Q-talk 129 - A Lesson on Airheart Brakes
- Category: Q-Talk Articles
- Published: Wednesday, 23 December 2009 16:24
- Written by Paul Spackman
- Hits: 1192
Several months ago I did the LaRue brake mod and at the same time I decided to rebuild the calipers and the hand controlled master cylinders. Using the bronze bushings suggested by Jim Patillo (I think), the mechanisms functioned very smooth. There were some problems encountered aligning them with the disc and I received sound advice from David Hyatt. He suggested using a layer of flox under the mount then applying the brake and letting the flox harden.
With the new setup the brakes worked very nice at least in the beginning. Then things became odd.
After flying above 12,000 feet, the left brake was hanging up. I turned to the group to see if anyone had encountered this sort of a problem before. No help. I pulled the caliper back off and assured myself that it had been rebuilt and was functioning properly. I spent several months scratching my head trying to figure out what was going on. I thought at one point that maybe the new hard pucks (metal flakes embedded) were expanding after heavy application of the brakes. But this was eliminated because the brakes remained dragging even after they were cool.
At some point I realized that if I opened the bleeder on the calipers that the brakes released full. So, the problem was in the master cylinder. Progress, maybe. I pulled the master cylinder to check that the relief port was not plugged. It was clear and was re-assembled. I checked the port again and it was blocked so back apart once again. The port was clear.
So, the piston or the cup must be too long. The brakes had worked ok for nine years so, there could not be a problem with the piston. The cup must be the problem. I decided to cut the cup down to clear the port and this solved the problem. Now I became aware that the right brake had the same problem. I ordered new master cylinder kits from Airheart thinking that the wrong cup (DOT 5) had been supplied and they had expanded. Airheart was contacted, but offered no insight as to what might be wrong. Finally, after the Jean fly-in, I pulled the right master apart and the new cup was a 1/16" shorter in the new kits than the ones in the old kit. With the new cups installed, the port was clear and the brakes now function properly at last.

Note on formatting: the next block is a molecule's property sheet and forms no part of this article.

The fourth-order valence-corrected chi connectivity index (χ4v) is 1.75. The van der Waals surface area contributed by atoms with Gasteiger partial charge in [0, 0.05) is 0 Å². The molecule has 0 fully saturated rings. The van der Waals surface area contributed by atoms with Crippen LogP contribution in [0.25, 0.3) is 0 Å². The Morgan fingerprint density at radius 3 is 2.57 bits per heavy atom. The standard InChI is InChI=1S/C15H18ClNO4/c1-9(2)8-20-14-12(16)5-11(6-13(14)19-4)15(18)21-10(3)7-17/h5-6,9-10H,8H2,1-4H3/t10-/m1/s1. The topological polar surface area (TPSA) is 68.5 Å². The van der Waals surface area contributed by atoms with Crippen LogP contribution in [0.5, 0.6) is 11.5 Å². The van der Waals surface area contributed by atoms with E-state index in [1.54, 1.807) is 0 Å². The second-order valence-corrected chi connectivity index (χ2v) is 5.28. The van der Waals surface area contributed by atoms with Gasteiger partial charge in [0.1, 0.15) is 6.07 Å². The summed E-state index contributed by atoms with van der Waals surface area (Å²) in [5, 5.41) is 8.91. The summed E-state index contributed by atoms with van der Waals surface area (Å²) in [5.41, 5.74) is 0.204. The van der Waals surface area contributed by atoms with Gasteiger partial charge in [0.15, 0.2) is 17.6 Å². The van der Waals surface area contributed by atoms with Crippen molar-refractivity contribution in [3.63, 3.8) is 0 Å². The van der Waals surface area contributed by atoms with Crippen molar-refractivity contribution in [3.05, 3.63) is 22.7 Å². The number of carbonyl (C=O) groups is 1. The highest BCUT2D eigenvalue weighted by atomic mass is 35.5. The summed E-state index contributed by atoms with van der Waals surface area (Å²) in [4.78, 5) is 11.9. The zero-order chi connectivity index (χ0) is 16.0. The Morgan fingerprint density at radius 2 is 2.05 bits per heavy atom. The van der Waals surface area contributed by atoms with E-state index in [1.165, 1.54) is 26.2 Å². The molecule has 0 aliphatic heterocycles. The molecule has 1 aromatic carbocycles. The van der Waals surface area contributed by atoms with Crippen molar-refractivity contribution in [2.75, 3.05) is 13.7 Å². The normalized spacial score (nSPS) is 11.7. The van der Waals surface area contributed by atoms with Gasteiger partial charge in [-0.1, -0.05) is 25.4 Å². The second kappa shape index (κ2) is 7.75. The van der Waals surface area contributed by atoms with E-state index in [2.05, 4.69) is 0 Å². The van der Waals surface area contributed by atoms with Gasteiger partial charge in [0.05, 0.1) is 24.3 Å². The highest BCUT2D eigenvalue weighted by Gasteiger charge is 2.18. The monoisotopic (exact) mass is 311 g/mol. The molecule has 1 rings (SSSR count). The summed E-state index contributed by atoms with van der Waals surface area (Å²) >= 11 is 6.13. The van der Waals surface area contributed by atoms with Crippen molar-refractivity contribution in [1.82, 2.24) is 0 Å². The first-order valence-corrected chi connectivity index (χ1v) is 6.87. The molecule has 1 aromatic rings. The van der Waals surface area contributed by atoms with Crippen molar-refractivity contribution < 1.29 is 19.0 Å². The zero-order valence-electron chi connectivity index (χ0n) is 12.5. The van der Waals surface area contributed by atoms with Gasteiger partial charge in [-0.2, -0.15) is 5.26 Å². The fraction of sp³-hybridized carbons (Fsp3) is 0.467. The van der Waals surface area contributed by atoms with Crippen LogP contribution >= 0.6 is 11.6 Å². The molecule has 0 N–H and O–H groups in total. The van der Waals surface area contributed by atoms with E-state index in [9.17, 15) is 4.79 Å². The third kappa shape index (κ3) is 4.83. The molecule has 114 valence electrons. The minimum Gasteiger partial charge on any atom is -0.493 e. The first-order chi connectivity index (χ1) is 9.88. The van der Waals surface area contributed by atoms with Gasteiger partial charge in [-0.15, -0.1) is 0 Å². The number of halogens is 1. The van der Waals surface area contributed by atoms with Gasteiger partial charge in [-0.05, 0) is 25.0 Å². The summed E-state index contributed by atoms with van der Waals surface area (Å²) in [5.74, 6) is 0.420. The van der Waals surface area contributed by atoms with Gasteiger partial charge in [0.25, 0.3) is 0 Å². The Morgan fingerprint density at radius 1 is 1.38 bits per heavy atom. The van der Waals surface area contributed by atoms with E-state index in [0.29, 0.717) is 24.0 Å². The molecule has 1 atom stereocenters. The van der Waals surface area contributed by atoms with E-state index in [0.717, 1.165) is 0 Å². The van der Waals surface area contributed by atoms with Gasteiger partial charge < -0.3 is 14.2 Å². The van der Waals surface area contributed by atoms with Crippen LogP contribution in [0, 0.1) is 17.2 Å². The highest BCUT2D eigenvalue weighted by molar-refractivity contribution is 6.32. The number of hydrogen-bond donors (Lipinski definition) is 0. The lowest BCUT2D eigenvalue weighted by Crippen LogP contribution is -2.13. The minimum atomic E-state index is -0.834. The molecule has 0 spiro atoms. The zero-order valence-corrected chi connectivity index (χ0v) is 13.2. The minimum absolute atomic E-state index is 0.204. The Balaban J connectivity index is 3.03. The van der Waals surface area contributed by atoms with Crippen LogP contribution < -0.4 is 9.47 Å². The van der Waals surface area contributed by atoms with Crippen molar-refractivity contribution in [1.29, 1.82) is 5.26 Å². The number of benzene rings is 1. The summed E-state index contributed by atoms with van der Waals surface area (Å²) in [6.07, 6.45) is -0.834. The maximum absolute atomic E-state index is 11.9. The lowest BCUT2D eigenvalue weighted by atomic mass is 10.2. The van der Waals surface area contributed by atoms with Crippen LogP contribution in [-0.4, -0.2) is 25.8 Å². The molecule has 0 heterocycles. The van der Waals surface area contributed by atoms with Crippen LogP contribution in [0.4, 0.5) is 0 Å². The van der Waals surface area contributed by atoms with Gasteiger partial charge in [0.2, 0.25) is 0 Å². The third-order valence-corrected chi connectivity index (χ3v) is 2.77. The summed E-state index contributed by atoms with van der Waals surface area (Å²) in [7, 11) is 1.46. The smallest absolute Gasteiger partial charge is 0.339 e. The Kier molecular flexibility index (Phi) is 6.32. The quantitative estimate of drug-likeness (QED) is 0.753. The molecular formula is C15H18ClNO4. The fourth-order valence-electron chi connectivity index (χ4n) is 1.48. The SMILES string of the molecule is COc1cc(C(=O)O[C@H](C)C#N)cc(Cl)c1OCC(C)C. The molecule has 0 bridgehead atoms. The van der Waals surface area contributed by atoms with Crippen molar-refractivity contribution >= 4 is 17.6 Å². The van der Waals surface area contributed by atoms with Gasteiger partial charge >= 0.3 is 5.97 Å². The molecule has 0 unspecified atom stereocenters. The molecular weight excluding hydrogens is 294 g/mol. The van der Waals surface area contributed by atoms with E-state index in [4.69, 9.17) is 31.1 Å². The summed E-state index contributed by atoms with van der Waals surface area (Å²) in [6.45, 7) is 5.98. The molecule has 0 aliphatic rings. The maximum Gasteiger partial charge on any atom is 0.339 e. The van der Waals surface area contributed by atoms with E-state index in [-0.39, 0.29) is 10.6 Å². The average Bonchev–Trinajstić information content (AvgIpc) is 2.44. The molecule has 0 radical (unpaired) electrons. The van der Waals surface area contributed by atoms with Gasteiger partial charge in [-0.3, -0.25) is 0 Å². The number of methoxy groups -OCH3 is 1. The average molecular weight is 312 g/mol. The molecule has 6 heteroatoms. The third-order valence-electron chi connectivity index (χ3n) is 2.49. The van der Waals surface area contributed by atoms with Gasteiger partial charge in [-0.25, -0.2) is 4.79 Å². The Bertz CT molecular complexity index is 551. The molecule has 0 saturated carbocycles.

1) Check new parts against your old parts before replacing them. On casual inspection they looked the same.
2) Make one change at a time if possible.
3) Red Herrings abound. (12,000 Feet)
4) Science works if I follow through and think things through.
5) If it ain't broken, don't fix it. The masters and calipers were working fine before the rebuild.
The kits that were bad were purchased in 2002 so, if anyone has kits that they bought in the past and have them setting in ready be sure to check the cup length. The new kits were fine. Airheart has been sold a few times so who knows where or when these bad cups showed up in the kits.
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